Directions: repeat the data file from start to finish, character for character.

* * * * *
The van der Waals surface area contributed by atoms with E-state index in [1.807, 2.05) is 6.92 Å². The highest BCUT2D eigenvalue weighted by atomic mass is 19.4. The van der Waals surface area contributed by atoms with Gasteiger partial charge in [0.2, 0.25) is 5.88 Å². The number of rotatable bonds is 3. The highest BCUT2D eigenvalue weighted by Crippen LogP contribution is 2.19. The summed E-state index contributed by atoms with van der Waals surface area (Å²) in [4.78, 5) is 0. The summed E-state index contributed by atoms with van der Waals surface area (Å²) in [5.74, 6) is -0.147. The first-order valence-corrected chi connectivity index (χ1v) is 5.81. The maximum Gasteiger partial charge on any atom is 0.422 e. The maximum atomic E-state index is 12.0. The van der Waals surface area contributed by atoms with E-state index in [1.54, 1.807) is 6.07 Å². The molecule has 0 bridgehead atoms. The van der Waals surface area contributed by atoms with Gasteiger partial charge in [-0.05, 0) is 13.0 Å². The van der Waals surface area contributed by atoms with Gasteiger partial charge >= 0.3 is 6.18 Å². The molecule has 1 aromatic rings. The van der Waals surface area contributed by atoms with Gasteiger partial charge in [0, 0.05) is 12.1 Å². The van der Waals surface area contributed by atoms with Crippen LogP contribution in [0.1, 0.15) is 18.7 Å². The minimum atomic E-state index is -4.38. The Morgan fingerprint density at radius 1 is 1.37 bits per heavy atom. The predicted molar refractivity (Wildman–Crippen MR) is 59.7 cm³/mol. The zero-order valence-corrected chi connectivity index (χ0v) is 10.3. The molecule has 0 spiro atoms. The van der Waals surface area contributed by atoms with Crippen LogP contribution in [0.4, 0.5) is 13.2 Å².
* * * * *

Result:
The van der Waals surface area contributed by atoms with E-state index in [1.807, 2.05) is 6.92 Å². The highest BCUT2D eigenvalue weighted by atomic mass is 19.4. The van der Waals surface area contributed by atoms with Gasteiger partial charge in [0.2, 0.25) is 5.88 Å². The number of rotatable bonds is 3. The highest BCUT2D eigenvalue weighted by Crippen LogP contribution is 2.19. The summed E-state index contributed by atoms with van der Waals surface area (Å²) in [4.78, 5) is 0. The summed E-state index contributed by atoms with van der Waals surface area (Å²) in [5.74, 6) is -0.147. The first-order valence-corrected chi connectivity index (χ1v) is 5.81. The maximum Gasteiger partial charge on any atom is 0.422 e. The maximum atomic E-state index is 12.0. The van der Waals surface area contributed by atoms with E-state index in [1.54, 1.807) is 6.07 Å². The molecule has 0 bridgehead atoms. The van der Waals surface area contributed by atoms with Gasteiger partial charge in [-0.05, 0) is 13.0 Å². The van der Waals surface area contributed by atoms with Gasteiger partial charge >= 0.3 is 6.18 Å². The molecule has 1 aromatic rings. The van der Waals surface area contributed by atoms with Gasteiger partial charge in [0, 0.05) is 12.1 Å². The van der Waals surface area contributed by atoms with Crippen LogP contribution in [0.1, 0.15) is 18.7 Å². The minimum atomic E-state index is -4.38. The Morgan fingerprint density at radius 1 is 1.37 bits per heavy atom. The predicted molar refractivity (Wildman–Crippen MR) is 59.7 cm³/mol. The zero-order valence-corrected chi connectivity index (χ0v) is 10.3. The molecule has 0 spiro atoms. The van der Waals surface area contributed by atoms with Crippen LogP contribution in [0.4, 0.5) is 13.2 Å².